As a meditation teacher whose father died of alcoholism, I’ve always wondered how meditation can help us say no to alcohol.

As you may know, alcoholism is one of the most common addictions in the world, and it carries with it a great many health problems. Alcoholism can affect your blood pressure, heart rate, kidneys, and many other areas of your health. Plus, it can have a disastrous effect on relationships.

Can meditation help alcoholism?

Meditation is the act of focusing the mind on the present moment in a non-judgmental fashion. It’s originally a Hindu and Buddhist practice, but has become wildly popular in the West over the last two years. There are many different types of meditation, like visualizations, breathing meditations, mantras and more. Each of these types of meditation has its own benefits, and there are some great meditations for alcoholism.

Because meditation (and mindfulness) make us more aware of our actions, they can help to stop cravings, including the craving for alcohol. Meditation also helps to promote relaxation and reduce stress, meaning we are less likely to be triggered to drink. And meditation even helps with the health side of drinking because it normalises blood pressure and boosts overall wellbeing.

Let’s take a look at how meditation can help alcoholics to stop drinking.

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How Meditation Helps You Say NO, ALCOHOL!

There are many different ways meditation helps alcoholics. Here are some of the most important.

Strengthens control

The biggest problem for most addicts is that they lack control over their addiction. This is true for alcohol addiction, smoking, and most other addictions. The individual lacks the ability to control their actions and thereby to stop taking substances.

Meditation has been shown to improve conscious awareness. In other words, it makes us more aware of what we are doing. This is a simple but important difference. Many times we are not aware of our actions. How many times have you drunk a beer without thinking about it? That glass of wine went down without you hardly even noticing.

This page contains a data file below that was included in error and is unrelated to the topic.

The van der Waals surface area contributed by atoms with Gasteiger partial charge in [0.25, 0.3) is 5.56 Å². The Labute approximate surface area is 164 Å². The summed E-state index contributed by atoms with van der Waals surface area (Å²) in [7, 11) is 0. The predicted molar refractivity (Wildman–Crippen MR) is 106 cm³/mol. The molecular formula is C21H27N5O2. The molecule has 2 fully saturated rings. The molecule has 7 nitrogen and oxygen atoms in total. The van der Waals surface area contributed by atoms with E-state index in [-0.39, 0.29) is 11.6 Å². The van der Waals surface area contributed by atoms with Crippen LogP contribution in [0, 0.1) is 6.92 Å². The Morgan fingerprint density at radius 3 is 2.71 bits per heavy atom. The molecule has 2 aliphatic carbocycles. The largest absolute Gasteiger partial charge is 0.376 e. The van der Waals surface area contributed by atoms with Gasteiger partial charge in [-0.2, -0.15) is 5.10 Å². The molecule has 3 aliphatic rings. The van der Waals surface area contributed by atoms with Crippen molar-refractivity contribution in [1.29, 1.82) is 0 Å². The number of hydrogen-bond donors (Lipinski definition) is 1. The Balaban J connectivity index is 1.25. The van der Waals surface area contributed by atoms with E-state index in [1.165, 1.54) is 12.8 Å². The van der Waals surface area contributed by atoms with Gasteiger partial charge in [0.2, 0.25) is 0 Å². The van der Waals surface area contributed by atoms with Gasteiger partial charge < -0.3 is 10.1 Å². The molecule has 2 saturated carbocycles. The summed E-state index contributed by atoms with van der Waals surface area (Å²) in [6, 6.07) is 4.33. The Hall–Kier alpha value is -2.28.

Meditation makes you more aware (more mindful) of what you are doing, so you are more able to control your actions, and more able to say “No” to alcohol.

Promotes relaxation

According to the research, many alcoholics drink because of stress [1]. So naturally, when you are less stressed you are less likely to drink.

One way to reduce the stress in your life is to start meditating [here are the best meditations for stress reduction].

Meditation has been proven to promote the parasympathetic nervous system, which reduces stress and promotes relaxation. So the next time you feel like grabbing a drink, try to meditate for just ten minutes first. See if that relaxes you enough to say no to alcohol.

Helps with Rehab

There are Rehab centres all over the world, such as Orange County Rehab. Many people struggle to get through Rehab, however. It puts pressure on you to stop drinking, and it can be difficult to take the changes to your lifestyle. What you need is a way to relax while going through rehab. Meditation can be precisely that. By meditating on the breath for 20 minutes a day you can greatly strengthen your resolve to get through rehab and to succeed.

Emotional Balance

Comfort drinking is when you use alcohol at times of high emotions. For instance, many people drink alcohol when they are feeling down and depressed. And it can be hard to say no to alcohol when you’re feeling crappy. The better strategy is to stop feeling crappy in the first place.

One way to boost your overall mood is to practice meditations that promote positive feelings. For instance, the Buddhist meditation techniques Metta, or “Loving Kindness Meditation”, has been shown to promote feelings of connection to other people and compassion. These positive emotions can lift you out of a bad mood and make you feel much better. And once you feel better, you will be less likely to comfort drink.

There are many reasons why alcoholics should meditate. If you struggle to say no to alcohol it is probably due to stress, emotions, and a lack of conscious awareness.

By meditating, you will increase your self-control, balance your emotions, and reduce stress, all of which will help you to stay off alcohol for good.

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Written by Paul Harrison

Paul Harrison is a qualified meditation teacher and writer with more than 15 years experience in meditation and mindfulness. He studied meditation in Oxford, UK, and Hamilton Ontario Canada, and earned his degree at Staffordshire University. Paul has helped thousands of people to discover their true potential through mindfulness, yoga and meditation.